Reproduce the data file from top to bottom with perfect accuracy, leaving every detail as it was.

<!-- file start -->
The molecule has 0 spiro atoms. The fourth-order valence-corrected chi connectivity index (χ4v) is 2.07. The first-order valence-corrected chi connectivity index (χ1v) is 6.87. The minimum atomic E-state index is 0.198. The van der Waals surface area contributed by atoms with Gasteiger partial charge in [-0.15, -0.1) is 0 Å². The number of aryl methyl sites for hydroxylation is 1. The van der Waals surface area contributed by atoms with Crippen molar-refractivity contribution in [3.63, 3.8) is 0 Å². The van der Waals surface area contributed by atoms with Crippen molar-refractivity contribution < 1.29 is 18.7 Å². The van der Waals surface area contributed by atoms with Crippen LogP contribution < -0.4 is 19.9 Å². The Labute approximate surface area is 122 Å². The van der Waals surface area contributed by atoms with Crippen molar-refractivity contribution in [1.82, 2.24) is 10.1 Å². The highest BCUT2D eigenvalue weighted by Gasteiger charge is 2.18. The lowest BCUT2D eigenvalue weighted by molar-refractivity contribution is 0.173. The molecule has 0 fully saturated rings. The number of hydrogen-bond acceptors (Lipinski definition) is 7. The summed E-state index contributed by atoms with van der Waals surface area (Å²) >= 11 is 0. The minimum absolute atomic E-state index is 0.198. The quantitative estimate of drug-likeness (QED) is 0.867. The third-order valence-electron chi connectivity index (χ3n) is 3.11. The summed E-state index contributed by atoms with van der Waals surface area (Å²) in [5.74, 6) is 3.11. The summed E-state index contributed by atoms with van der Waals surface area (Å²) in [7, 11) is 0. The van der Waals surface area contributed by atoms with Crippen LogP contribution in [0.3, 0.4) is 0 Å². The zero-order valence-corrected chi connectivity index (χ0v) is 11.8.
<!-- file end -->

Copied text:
The molecule has 0 spiro atoms. The fourth-order valence-corrected chi connectivity index (χ4v) is 2.07. The first-order valence-corrected chi connectivity index (χ1v) is 6.87. The minimum atomic E-state index is 0.198. The van der Waals surface area contributed by atoms with Gasteiger partial charge in [-0.15, -0.1) is 0 Å². The number of aryl methyl sites for hydroxylation is 1. The van der Waals surface area contributed by atoms with Crippen molar-refractivity contribution in [3.63, 3.8) is 0 Å². The van der Waals surface area contributed by atoms with Crippen molar-refractivity contribution < 1.29 is 18.7 Å². The van der Waals surface area contributed by atoms with Crippen LogP contribution < -0.4 is 19.9 Å². The Labute approximate surface area is 122 Å². The van der Waals surface area contributed by atoms with Crippen molar-refractivity contribution in [1.82, 2.24) is 10.1 Å². The highest BCUT2D eigenvalue weighted by Gasteiger charge is 2.18. The lowest BCUT2D eigenvalue weighted by molar-refractivity contribution is 0.173. The molecule has 0 fully saturated rings. The number of hydrogen-bond acceptors (Lipinski definition) is 7. The summed E-state index contributed by atoms with van der Waals surface area (Å²) >= 11 is 0. The minimum absolute atomic E-state index is 0.198. The quantitative estimate of drug-likeness (QED) is 0.867. The third-order valence-electron chi connectivity index (χ3n) is 3.11. The summed E-state index contributed by atoms with van der Waals surface area (Å²) in [5.74, 6) is 3.11. The summed E-state index contributed by atoms with van der Waals surface area (Å²) in [7, 11) is 0. The van der Waals surface area contributed by atoms with Crippen LogP contribution in [0.3, 0.4) is 0 Å². The zero-order valence-corrected chi connectivity index (χ0v) is 11.8.